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5 Tips to Find Your First Internship

5 Tips to Find Your First Internship  main image

Sponsored by Nottingham Business School

Graduates today face the toughest job market in decades. Students leaving university over the next few years will be likely to face increasing competition and a shrinking number of graduate opportunities.

To market yourself to recruiters, it’s vital that you start thinking about ways to differentiate yourself right now. One method is, of course, via work experience.

Whatever your trade, having internships on your CV before leaving university tells prospective employers that you have experienced office environments, are committed to your career and have some knowledge of the industry you’d like to work in.  

Sadly, students often struggle with finding those first internships with zero prior work experience and only a vague notion of what they’d like to do… Read on for some simple steps to break through that first internship barrier.   

1. Perfect your CV  

Writing your first CV is always a bit of a catch 22: you need a CV to apply for your first internships and jobs, but haven’t yet got much to include. Or at least you think you don’t. In truth, you probably have lots to mention. Consider personal hobbies and extracurricular interests, volunteering and part-time work, and all the skills and knowledge acquired during your studies. What skills do you have that an employer could use? This could be anything from research and planning, to social media community building or Photoshop. Instead of organizing your CV based on employment, list your key skills and then give concrete examples of how you’ve acquired and utilized each one.

2. Make use of your university’s careers service.  

Your university’s career service is not just a place to discuss different career paths; it’s also a way of connecting with a large network of professionals and businesses. Find out about the alumni network and how you can make use of this, and ask about any mentoring or placement schemes. Attend networking events organized by your university, or contact alumni with interesting-sounding job titles directly – building these connections will help you find out about different sectors, and hear about new openings.

3. Send speculative applications.

Devise a list of companies you’d most like to intern with, and send out speculative emails. Don’t forget to attach your CV with a short personalized cover letter explaining why you’d like to complete work experience with them, and enquire about any upcoming vacancies. Keep track of the names of all the companies that you’ve emailed in a spreadsheet along with the date of your email and any response, keeping in mind, of course, that you are probably not going to hear back from most of them. For every 50 emails you send, you will probably hear back from about – say – five or so. Don’t let this get you down! Perseverance is all part of the process.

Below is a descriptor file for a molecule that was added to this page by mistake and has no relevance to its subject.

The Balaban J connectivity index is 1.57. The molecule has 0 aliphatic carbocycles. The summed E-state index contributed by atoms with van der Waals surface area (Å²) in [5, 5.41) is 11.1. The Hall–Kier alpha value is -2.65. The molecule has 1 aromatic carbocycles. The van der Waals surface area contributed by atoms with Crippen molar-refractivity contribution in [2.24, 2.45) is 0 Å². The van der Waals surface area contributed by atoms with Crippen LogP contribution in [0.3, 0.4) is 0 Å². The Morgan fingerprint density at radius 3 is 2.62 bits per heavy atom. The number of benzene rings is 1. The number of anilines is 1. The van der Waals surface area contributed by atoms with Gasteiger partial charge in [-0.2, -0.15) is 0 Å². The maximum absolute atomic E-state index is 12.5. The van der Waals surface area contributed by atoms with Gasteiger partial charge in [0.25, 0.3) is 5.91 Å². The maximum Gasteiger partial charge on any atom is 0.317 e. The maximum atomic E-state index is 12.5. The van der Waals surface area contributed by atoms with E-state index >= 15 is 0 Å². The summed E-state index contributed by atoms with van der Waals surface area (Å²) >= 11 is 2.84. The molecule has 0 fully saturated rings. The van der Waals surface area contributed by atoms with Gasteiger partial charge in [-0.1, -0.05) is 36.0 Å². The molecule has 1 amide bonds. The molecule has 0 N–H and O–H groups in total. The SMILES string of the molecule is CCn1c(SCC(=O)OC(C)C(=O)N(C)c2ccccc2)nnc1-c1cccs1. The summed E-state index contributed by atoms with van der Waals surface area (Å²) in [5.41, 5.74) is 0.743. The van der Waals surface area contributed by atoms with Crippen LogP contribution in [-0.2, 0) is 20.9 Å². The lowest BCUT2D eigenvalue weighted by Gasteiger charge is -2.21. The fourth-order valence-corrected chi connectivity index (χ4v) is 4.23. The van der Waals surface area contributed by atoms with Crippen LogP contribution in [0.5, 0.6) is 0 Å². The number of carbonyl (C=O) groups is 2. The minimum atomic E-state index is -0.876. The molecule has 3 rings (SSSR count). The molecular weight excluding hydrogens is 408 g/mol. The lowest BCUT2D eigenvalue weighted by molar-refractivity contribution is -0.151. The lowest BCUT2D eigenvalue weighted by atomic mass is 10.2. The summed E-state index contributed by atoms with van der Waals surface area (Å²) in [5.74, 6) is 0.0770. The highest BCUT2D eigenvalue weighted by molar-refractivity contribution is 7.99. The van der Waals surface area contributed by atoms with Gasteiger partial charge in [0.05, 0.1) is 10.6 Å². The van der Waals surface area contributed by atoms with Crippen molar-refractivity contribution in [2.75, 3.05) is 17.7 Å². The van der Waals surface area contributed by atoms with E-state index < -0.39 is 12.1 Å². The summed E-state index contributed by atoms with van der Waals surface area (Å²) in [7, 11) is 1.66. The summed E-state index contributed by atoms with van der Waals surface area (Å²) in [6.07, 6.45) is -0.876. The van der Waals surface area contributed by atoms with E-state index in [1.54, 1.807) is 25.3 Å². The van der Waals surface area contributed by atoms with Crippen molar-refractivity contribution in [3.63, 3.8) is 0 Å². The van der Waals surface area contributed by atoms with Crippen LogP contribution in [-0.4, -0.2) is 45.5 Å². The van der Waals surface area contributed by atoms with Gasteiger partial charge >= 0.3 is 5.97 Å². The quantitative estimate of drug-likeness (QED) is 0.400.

4. Check out job listing websites.

Browse through job listing websites to find internships, filtering by industry and role. However, don’t rely on this approach alone. Keeping in mind that many internships are not advertised online but are instead filled through word of mouth, it’s best to make use of a range of different methods to maximize your chances of finding a good internship.

5. Try volunteering.

While searching for your first internship, you could also try volunteering with an organization (political, charity, or a special interest group) that you admire and feel inspired by. This is a great way to build experience, develop skills relevant to your target role, and grow your network of contacts.

Access more internship opportunities via Nottingham Business School

Whatever your level of study, Nottingham Business School’s career advice team will help you score internships, jobs, understand your job market and send off picture perfect applications and cover letters to recruiters.

Nottingham Business School’s alumni community comprises of over 100,000 professionals working across all sectors globally. To meet with Nottingham Trent alumni and discuss opportunities and job markets, the university organizes regular events worldwide linking students with former students. Find out more here!

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